public hatred, ridicule, embarrassment and contempt causing him to suffer much damage to his reputation, mental anguish, loss of sleep and appetite and his ability to earn income.
The Education Department’s Office for Civil Rights would like to pretend there’s no lasting consequences when a person is falsely identified as a rapist – a situation made much likelier by its 2011 “guidance” to colleges.
Sacred Heart University can’t pretend any longer.
As part of a legal settlement, the Connecticut Catholic school has publicly apologized to a local man for wrongly putting his name and photo on leaflets it distributed after a reported off-campus rape, the Connecticut Post reports.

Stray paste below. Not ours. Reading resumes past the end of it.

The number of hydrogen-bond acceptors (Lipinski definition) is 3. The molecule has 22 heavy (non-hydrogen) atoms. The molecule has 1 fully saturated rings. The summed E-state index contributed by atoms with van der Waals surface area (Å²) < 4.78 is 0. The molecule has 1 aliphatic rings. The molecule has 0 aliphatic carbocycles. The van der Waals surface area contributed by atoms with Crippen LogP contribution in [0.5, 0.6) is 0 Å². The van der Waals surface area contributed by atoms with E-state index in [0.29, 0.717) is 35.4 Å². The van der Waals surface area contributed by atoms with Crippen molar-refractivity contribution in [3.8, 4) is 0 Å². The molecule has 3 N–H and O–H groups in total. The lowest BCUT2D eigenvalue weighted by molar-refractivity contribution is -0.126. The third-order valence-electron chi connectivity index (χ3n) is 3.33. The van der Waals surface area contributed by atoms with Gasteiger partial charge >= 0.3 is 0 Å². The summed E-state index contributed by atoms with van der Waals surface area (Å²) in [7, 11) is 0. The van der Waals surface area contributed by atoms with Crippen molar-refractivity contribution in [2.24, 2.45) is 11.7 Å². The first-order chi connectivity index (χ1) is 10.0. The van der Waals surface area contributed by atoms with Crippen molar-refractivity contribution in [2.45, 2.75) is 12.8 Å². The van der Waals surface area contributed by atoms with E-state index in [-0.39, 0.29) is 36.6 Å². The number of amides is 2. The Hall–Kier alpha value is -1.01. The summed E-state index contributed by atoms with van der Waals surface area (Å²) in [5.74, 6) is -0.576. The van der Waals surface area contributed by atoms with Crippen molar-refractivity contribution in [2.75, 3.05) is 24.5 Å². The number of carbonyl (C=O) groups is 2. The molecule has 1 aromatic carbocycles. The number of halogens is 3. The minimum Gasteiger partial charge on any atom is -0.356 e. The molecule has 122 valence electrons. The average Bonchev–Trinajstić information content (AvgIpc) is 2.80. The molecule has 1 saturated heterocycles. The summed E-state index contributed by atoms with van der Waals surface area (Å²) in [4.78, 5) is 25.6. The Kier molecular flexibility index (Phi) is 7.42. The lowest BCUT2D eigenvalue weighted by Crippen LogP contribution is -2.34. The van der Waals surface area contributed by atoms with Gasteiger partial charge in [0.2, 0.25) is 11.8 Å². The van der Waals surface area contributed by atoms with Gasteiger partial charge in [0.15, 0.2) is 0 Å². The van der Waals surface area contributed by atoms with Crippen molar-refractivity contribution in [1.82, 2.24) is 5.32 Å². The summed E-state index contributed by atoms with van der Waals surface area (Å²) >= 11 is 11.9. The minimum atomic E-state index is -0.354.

The other settlement terms are confidential in the $1 million defamation lawsuit against Sacred Heart by 29-year-old Gary Douglas:
“We realize you had no involvement whatsoever in that incident and regret that your photograph was mistakenly displayed by security at the University. We wish you the best of luck in all your future endeavors.”
Douglas was never a suspect in the reported rape; the man now facing trial was “clearly identified” in campus surveillance video, illustrating the school’s “negligent, reckless and intentional conduct in falsely accusing the plaintiff,” Douglas’s lawsuit said.
The school blamed a public safety employee for putting Douglas’s name, photo and car on the leaflet with the warning “Do not allow the suspect on campus.” It did not explain how the mistake was made.
But according to Douglas’s lawsuit, when he asked Sacred Heart to retract the leaflets a full 25 days after it first issued them, the university refused, subjecting him to